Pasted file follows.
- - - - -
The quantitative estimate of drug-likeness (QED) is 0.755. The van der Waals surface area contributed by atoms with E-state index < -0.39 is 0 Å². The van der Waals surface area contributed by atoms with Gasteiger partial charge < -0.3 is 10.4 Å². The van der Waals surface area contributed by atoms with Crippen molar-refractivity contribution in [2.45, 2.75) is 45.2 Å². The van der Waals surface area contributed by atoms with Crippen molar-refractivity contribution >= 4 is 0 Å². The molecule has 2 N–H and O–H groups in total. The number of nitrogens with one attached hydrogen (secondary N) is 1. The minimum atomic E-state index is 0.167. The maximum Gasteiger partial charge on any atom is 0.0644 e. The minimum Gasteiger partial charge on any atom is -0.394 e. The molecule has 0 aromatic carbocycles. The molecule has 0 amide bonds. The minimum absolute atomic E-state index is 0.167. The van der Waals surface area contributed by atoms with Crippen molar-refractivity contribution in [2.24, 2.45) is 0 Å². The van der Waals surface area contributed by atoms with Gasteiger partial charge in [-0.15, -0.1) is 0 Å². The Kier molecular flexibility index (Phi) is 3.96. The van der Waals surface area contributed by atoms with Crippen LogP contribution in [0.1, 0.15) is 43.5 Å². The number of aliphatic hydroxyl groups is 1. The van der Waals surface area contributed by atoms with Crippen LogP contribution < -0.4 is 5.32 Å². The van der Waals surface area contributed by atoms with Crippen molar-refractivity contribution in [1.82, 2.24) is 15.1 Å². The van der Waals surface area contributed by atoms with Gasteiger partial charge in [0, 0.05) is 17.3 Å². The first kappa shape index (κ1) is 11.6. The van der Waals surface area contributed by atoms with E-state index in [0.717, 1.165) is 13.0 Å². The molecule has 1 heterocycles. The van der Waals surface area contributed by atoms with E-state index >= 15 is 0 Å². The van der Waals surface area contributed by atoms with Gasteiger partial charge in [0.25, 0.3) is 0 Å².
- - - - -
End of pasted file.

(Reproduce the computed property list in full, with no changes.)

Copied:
The quantitative estimate of drug-likeness (QED) is 0.755. The van der Waals surface area contributed by atoms with E-state index < -0.39 is 0 Å². The van der Waals surface area contributed by atoms with Gasteiger partial charge < -0.3 is 10.4 Å². The van der Waals surface area contributed by atoms with Crippen molar-refractivity contribution in [2.45, 2.75) is 45.2 Å². The van der Waals surface area contributed by atoms with Crippen molar-refractivity contribution >= 4 is 0 Å². The molecule has 2 N–H and O–H groups in total. The number of nitrogens with one attached hydrogen (secondary N) is 1. The minimum atomic E-state index is 0.167. The maximum Gasteiger partial charge on any atom is 0.0644 e. The minimum Gasteiger partial charge on any atom is -0.394 e. The molecule has 0 aromatic carbocycles. The molecule has 0 amide bonds. The minimum absolute atomic E-state index is 0.167. The van der Waals surface area contributed by atoms with Crippen molar-refractivity contribution in [2.24, 2.45) is 0 Å². The van der Waals surface area contributed by atoms with Gasteiger partial charge in [-0.15, -0.1) is 0 Å². The Kier molecular flexibility index (Phi) is 3.96. The van der Waals surface area contributed by atoms with Crippen LogP contribution in [0.1, 0.15) is 43.5 Å². The number of aliphatic hydroxyl groups is 1. The van der Waals surface area contributed by atoms with Crippen LogP contribution < -0.4 is 5.32 Å². The van der Waals surface area contributed by atoms with Crippen molar-refractivity contribution in [1.82, 2.24) is 15.1 Å². The van der Waals surface area contributed by atoms with Gasteiger partial charge in [0, 0.05) is 17.3 Å². The first kappa shape index (κ1) is 11.6. The van der Waals surface area contributed by atoms with E-state index in [0.717, 1.165) is 13.0 Å². The molecule has 1 heterocycles. The van der Waals surface area contributed by atoms with E-state index >= 15 is 0 Å². The van der Waals surface area contributed by atoms with Gasteiger partial charge in [0.25, 0.3) is 0 Å².